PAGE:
DAYTON, Ohio — Thirty years ago, in this very tournament, Jim Valvano and North Carolina State made history, riding a swell of emotion and momentum to one of the most memorable championship runs in the history of the NCAA Tournament.
Coach Mark Gottfried, now in his second season, and the Wolfpack had their own special run last year, overcoming a late-season four-game losing streak to earn an at-large bid to the Big Dance, where they upset San Diego State and Georgetown to make their first Sweet 16 since 2005.
Although NC State failed to make the field in the five seasons leading up to his hire, Gottfried is no longer satisfied to simply make the tournament.
The Wolfpack, pegged as the No. 6 team in the country in both the Associated Press and USA Today coaches' preseason polls, finished 24-10 overall and 11-7 in the ACC.
After visions of conference titles and high seeds in the NCAA Tournament, the Wolfpack entered the field of 68 as an eight seed - with a potential matchup against No. 1 seed Indiana in the round of 32.
But Gottfried and company are looking at this as an opportunity for validation of this year's squad.
"The expectation rose really high [after last year], and that's nothing we're ever going to shy away from," Gottfried said. "Hey, that's where we were picked, and we didn't meet that this year, didn't meet it.
"And our guys have a lot of pride. I think they've done some amazing things in two years, but this year needs to be its own year, and they know that. Every team is different. This team is different than last year in a lot of ways. It's been different from the first day we got together, and I think they can draw on the experience, the veteran players, but they have to make their own history, this group.
"This is your time for this particular team ... These guys need to create their own mark, their own history, their memories from this particular team."
The Wolfpack kick off their tournament slate Friday afternoon vs. No. 9 seed Temple.
The Owls are 23-9 on the year and have proven they can hang with just about anyone in the country, having upset Syracuse 83-79 in December.
Temple senior guard Khalif Wyatt ranks No. 17 nationally in scoring, averaging 19.8 points per game, and the Wolfpack will definitely be keeping tabs on him.
"We know [Wyatt] likes to get it and go, and he's capable of making big‑time plays," junior forward C.J. Leslie said. "We have to be aware of him at all times on the court. That's the main thing."
"I think he's very crafty when he's dribbling the ball," added junior guard Lorenzo Brown. "He's one of the craftiest guys I've seen this year. My main goal when guarding him is to keep him out of the paint. I know he can shoot pretty well, but once he get in the paint, he can draw a foul or dish the ball to any of his players, and they're pretty good shooters. If I can do that, it would help our team out."
Gottfried is confident that Brown can match up with Wyatt defensively.
"Lorenzo isn't a big, thick, strong, heavy kind of guard, but he's very intelligent," Gottfried said. "He's got long arms. He's another guy that can find ways to get a deflection late in the game right when you need it or a steal. His size helps him, at 6-5.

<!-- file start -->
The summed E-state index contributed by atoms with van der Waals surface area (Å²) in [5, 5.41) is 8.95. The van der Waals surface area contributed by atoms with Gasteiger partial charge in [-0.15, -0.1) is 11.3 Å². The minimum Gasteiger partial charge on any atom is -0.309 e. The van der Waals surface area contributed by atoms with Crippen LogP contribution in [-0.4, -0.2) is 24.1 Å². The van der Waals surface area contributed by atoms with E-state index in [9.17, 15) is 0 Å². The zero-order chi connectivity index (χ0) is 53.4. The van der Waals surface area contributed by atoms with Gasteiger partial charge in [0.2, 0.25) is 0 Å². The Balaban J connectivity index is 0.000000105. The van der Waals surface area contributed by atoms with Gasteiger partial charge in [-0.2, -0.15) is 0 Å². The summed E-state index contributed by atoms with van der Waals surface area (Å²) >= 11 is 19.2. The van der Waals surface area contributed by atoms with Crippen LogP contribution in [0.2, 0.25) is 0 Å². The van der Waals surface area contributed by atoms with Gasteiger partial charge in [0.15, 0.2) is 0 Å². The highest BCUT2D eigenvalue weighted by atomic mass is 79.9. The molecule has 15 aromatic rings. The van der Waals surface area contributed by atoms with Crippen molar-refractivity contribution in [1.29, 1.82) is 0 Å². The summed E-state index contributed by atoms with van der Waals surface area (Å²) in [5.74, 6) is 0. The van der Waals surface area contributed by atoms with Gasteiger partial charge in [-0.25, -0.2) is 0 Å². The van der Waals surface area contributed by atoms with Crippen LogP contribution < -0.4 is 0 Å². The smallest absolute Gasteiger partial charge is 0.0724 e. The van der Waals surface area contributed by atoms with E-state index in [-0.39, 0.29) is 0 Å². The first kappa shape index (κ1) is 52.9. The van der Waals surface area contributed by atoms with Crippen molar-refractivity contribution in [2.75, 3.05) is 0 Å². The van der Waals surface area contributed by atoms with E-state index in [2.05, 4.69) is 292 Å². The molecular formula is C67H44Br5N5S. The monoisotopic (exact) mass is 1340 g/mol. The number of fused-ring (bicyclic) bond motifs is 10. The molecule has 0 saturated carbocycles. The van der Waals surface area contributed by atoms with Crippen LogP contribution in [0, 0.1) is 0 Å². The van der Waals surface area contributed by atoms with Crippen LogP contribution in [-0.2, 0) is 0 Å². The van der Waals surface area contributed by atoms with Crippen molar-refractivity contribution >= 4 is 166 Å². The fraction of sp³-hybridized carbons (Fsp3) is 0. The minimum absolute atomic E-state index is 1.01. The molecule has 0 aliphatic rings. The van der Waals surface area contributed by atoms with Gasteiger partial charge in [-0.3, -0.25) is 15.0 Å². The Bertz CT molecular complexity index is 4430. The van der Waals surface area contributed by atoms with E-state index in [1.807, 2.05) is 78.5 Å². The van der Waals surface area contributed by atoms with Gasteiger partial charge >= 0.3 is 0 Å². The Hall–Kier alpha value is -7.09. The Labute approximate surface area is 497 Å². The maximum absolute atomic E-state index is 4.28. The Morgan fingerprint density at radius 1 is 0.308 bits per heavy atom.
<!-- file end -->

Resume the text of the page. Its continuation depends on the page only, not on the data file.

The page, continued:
"And he's had to guard some really good guards this year. We've played Marcus Smart at Oklahoma State and [Michigan's] Trey Burke and [Virginia Tech's] Erick Green and [Miami's] Shane Larkin. The list goes on and on of some awfully talented guards, and he's done a pretty good job against most of them. Obviously, he's got to do that again tomorrow."
Wyatt could cause problems for Wolfpack, but on the other end, NC State's size will surely be tough for Temple to handle.
The Owls' starting five boasts just one player taller than 6-6: sophomore forward Anthony Lee, and his status for the game is questionable after he fainted and had concussion-like symptoms during last weekend's A-10 Tournament.
N.C. State will look to get the ball inside to Leslie, senior forward Richard Howell and freshman forward T.J. Warren early and often.
"I think it's real big for us to take advantage of that," Howell said. "They definitely lack in size, and that's something we want to use to our advantage."
"We definitely want to be very aggressive on both ends of the court as far as with the height and size matchup from both teams," added Leslie.
Wolfpack Reflect On 'Survive And Advance'
The ESPN 30 For 30 documentary about N.C. State's 1983 championship run, entitled "Survive And Advance," broadcast earlier this week, and it has a lot of people talking about Wolfpack basketball
"There's been a lot of anticipation [for the tournament]," senior wing Scott Wood said. "The '30 for 30' segment got everybody excited and ready for the tournament. Especially on Twitter and social media sites, you see guys commenting on it and how excited they are for State basketball to be back in the tournament and hopefully we can bring success like they did."
"I think most of them watched the show that came out, the '30 for 30,' which was just fabulous," added Gottfried. "There's so much tradition and history and so much reference regularly around our school to 1983. Now this year it's different because it is a 30th year anniversary, but that was magical. It was magical for NC State.
"What Jimmy V. did and the run they had and how impossible it was and all the things that had to happen for them to win, it was an amazing thing. So our guys know about it. They watched the show. But I think they're interested in making their own history.
"They tasted it last year a little bit. They wanted to do something special. So they're certainly aware of all that, but I think they're interested in trying to make their own mark right now."